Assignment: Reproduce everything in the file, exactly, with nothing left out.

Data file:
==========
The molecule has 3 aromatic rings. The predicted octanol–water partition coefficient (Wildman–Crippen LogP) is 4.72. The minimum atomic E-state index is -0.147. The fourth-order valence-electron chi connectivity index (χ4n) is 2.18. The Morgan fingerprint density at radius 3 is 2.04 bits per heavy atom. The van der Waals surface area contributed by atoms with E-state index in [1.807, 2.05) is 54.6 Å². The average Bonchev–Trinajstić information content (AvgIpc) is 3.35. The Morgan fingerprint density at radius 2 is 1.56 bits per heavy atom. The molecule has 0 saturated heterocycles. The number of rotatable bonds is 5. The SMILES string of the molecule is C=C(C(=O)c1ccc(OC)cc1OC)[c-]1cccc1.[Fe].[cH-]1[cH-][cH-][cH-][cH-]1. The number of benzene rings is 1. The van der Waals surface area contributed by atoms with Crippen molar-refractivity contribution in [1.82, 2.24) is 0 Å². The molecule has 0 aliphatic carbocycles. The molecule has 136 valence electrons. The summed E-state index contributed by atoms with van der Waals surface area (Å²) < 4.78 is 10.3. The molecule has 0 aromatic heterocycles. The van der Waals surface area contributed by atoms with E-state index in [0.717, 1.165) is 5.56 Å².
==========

The molecule has 3 aromatic rings. The predicted octanol–water partition coefficient (Wildman–Crippen LogP) is 4.72. The minimum atomic E-state index is -0.147. The fourth-order valence-electron chi connectivity index (χ4n) is 2.18. The Morgan fingerprint density at radius 3 is 2.04 bits per heavy atom. The van der Waals surface area contributed by atoms with E-state index in [1.807, 2.05) is 54.6 Å². The average Bonchev–Trinajstić information content (AvgIpc) is 3.35. The Morgan fingerprint density at radius 2 is 1.56 bits per heavy atom. The molecule has 0 saturated heterocycles. The number of rotatable bonds is 5. The SMILES string of the molecule is C=C(C(=O)c1ccc(OC)cc1OC)[c-]1cccc1.[Fe].[cH-]1[cH-][cH-][cH-][cH-]1. The number of benzene rings is 1. The van der Waals surface area contributed by atoms with Crippen molar-refractivity contribution in [1.82, 2.24) is 0 Å². The molecule has 0 aliphatic carbocycles. The molecule has 136 valence electrons. The summed E-state index contributed by atoms with van der Waals surface area (Å²) < 4.78 is 10.3. The molecule has 0 aromatic heterocycles. The van der Waals surface area contributed by atoms with E-state index in [0.717, 1.165) is 5.56 Å².